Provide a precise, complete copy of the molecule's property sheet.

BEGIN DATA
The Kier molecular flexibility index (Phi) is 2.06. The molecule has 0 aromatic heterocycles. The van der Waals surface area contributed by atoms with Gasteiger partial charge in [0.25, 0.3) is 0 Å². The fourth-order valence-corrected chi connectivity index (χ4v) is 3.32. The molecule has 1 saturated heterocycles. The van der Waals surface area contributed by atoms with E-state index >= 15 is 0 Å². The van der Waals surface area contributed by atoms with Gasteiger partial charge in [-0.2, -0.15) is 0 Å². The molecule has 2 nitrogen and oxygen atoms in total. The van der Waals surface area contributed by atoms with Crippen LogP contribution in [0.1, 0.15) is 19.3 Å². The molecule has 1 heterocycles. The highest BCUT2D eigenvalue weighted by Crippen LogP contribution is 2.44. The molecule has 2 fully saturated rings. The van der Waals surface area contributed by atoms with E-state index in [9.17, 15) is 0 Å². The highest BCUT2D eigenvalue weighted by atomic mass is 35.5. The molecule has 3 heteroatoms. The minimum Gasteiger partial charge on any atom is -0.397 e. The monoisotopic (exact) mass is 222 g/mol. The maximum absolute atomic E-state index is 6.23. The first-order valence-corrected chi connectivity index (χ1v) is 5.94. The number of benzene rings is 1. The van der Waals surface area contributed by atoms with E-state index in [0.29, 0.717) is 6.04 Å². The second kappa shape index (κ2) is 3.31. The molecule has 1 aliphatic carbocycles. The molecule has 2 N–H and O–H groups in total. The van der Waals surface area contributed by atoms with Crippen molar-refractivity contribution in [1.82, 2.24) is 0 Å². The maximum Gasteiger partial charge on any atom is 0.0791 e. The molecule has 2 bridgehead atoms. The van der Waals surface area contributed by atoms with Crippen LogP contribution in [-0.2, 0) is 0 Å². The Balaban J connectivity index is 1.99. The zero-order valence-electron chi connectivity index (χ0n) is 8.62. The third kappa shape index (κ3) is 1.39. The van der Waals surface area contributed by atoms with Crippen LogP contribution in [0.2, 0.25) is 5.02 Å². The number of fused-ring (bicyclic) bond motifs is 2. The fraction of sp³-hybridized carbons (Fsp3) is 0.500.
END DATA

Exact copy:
The Kier molecular flexibility index (Phi) is 2.06. The molecule has 0 aromatic heterocycles. The van der Waals surface area contributed by atoms with Gasteiger partial charge in [0.25, 0.3) is 0 Å². The fourth-order valence-corrected chi connectivity index (χ4v) is 3.32. The molecule has 1 saturated heterocycles. The van der Waals surface area contributed by atoms with E-state index >= 15 is 0 Å². The van der Waals surface area contributed by atoms with Gasteiger partial charge in [-0.2, -0.15) is 0 Å². The molecule has 2 nitrogen and oxygen atoms in total. The van der Waals surface area contributed by atoms with Crippen LogP contribution in [0.1, 0.15) is 19.3 Å². The molecule has 1 heterocycles. The highest BCUT2D eigenvalue weighted by Crippen LogP contribution is 2.44. The molecule has 2 fully saturated rings. The van der Waals surface area contributed by atoms with E-state index in [9.17, 15) is 0 Å². The highest BCUT2D eigenvalue weighted by atomic mass is 35.5. The molecule has 3 heteroatoms. The minimum Gasteiger partial charge on any atom is -0.397 e. The monoisotopic (exact) mass is 222 g/mol. The maximum absolute atomic E-state index is 6.23. The first-order valence-corrected chi connectivity index (χ1v) is 5.94. The number of benzene rings is 1. The van der Waals surface area contributed by atoms with E-state index in [0.29, 0.717) is 6.04 Å². The second kappa shape index (κ2) is 3.31. The molecule has 1 aliphatic carbocycles. The molecule has 2 N–H and O–H groups in total. The van der Waals surface area contributed by atoms with Crippen molar-refractivity contribution in [1.82, 2.24) is 0 Å². The maximum Gasteiger partial charge on any atom is 0.0791 e. The molecule has 2 bridgehead atoms. The van der Waals surface area contributed by atoms with Crippen LogP contribution in [-0.2, 0) is 0 Å². The Balaban J connectivity index is 1.99. The zero-order valence-electron chi connectivity index (χ0n) is 8.62. The third kappa shape index (κ3) is 1.39. The van der Waals surface area contributed by atoms with Crippen LogP contribution in [0.2, 0.25) is 5.02 Å². The number of fused-ring (bicyclic) bond motifs is 2. The fraction of sp³-hybridized carbons (Fsp3) is 0.500.